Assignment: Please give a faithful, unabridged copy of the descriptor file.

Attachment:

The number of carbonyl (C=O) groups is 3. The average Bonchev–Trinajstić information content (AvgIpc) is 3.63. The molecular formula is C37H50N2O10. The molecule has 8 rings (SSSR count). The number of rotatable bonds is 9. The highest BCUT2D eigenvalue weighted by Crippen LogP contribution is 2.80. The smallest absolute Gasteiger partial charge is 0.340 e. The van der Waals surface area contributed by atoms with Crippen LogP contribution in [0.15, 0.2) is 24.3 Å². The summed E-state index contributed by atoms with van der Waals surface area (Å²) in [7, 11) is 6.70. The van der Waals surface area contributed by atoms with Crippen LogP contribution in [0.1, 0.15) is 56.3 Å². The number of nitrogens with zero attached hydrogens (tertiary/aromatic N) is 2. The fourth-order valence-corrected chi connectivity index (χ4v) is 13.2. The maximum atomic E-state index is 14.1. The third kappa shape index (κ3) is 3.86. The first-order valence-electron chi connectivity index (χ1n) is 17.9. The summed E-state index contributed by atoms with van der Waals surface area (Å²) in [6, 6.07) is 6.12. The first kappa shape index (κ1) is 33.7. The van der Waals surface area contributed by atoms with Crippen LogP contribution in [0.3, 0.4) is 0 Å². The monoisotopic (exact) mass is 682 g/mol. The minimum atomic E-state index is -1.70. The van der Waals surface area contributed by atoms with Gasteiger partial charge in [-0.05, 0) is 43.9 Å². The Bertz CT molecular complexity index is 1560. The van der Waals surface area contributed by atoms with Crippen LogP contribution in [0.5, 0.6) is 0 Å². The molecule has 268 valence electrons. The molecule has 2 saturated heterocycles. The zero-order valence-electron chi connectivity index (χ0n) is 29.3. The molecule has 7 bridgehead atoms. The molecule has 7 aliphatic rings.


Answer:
The number of carbonyl (C=O) groups is 3. The average Bonchev–Trinajstić information content (AvgIpc) is 3.63. The molecular formula is C37H50N2O10. The molecule has 8 rings (SSSR count). The number of rotatable bonds is 9. The highest BCUT2D eigenvalue weighted by Crippen LogP contribution is 2.80. The smallest absolute Gasteiger partial charge is 0.340 e. The van der Waals surface area contributed by atoms with Crippen LogP contribution in [0.15, 0.2) is 24.3 Å². The summed E-state index contributed by atoms with van der Waals surface area (Å²) in [7, 11) is 6.70. The van der Waals surface area contributed by atoms with Crippen LogP contribution in [0.1, 0.15) is 56.3 Å². The number of nitrogens with zero attached hydrogens (tertiary/aromatic N) is 2. The fourth-order valence-corrected chi connectivity index (χ4v) is 13.2. The maximum atomic E-state index is 14.1. The third kappa shape index (κ3) is 3.86. The first-order valence-electron chi connectivity index (χ1n) is 17.9. The summed E-state index contributed by atoms with van der Waals surface area (Å²) in [6, 6.07) is 6.12. The first kappa shape index (κ1) is 33.7. The van der Waals surface area contributed by atoms with Crippen LogP contribution in [0.3, 0.4) is 0 Å². The monoisotopic (exact) mass is 682 g/mol. The minimum atomic E-state index is -1.70. The van der Waals surface area contributed by atoms with Gasteiger partial charge in [-0.05, 0) is 43.9 Å². The Bertz CT molecular complexity index is 1560. The van der Waals surface area contributed by atoms with Crippen LogP contribution in [0.5, 0.6) is 0 Å². The molecule has 268 valence electrons. The molecule has 2 saturated heterocycles. The zero-order valence-electron chi connectivity index (χ0n) is 29.3. The molecule has 7 bridgehead atoms. The molecule has 7 aliphatic rings.